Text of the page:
Purpose – The purpose of this study was to develop and validate a self-reporting tool: the hospitality employee’ satisfaction index. Design/methodology/approach – The 15-item instrument presented in this study was developed through an examination of the extant literature and seven focus groups representing the hospitality industry. The instrument was piloted online with 1,000 hospitality employees, refined and then distributed online to 9,000 hospitality employees. Findings – Factor analysis extracted three factors (career advancement, control and variety and relationships), and reliability analysis (Cronbach’s alpha) indicated high internal consistency. A stepwise multiple regression revealed that the control and variety factor related most strongly to overall job satisfaction, followed by relationships and career advancement factors, confirming that in the context of the hospitality industry, these factors were important in the measurement of job satisfaction. Control and variety was significantly related to the intention to stay in the job, and career advancement and control and variety were related to the intention to stay in the hospitality industry. Research limitations/implications – The data were gathered in Australia and were tested nationally to support the robustness of the instrument. Therefore, the hospitality industry can use this instrument as a generic index to evaluate the job satisfaction levels of employees. Originality/value – This specifically designed hospitality job satisfaction instrument can be used to evaluate the job satisfaction of employees at all levels and can be used in the development of a benchmark. This index is the first of its kind to be tested in the broader hospitality context, including accommodation, restaurants, coffee shops, fast food, clubs, hotels, convention, sporting venues, catering and institutional catering.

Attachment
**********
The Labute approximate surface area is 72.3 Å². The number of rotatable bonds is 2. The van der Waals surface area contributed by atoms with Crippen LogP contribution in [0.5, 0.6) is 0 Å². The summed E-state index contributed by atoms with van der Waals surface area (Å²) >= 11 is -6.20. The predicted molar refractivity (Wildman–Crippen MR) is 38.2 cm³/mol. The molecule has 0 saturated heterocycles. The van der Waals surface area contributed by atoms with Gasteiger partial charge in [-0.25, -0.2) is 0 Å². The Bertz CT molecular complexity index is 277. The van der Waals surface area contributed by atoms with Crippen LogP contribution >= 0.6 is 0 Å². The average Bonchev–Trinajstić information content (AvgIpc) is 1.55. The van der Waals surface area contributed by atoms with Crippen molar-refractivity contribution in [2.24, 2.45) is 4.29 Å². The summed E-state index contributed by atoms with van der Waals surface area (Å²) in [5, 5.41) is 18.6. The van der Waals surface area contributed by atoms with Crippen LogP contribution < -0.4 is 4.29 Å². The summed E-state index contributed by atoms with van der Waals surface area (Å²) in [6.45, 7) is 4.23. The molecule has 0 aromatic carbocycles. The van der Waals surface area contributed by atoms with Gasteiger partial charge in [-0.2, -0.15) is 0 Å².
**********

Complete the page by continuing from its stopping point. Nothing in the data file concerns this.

|Number of pages||25|
|Journal||International Journal of Contemporary Hospitality Management|
|Publication status||Published - 9 Nov 2015|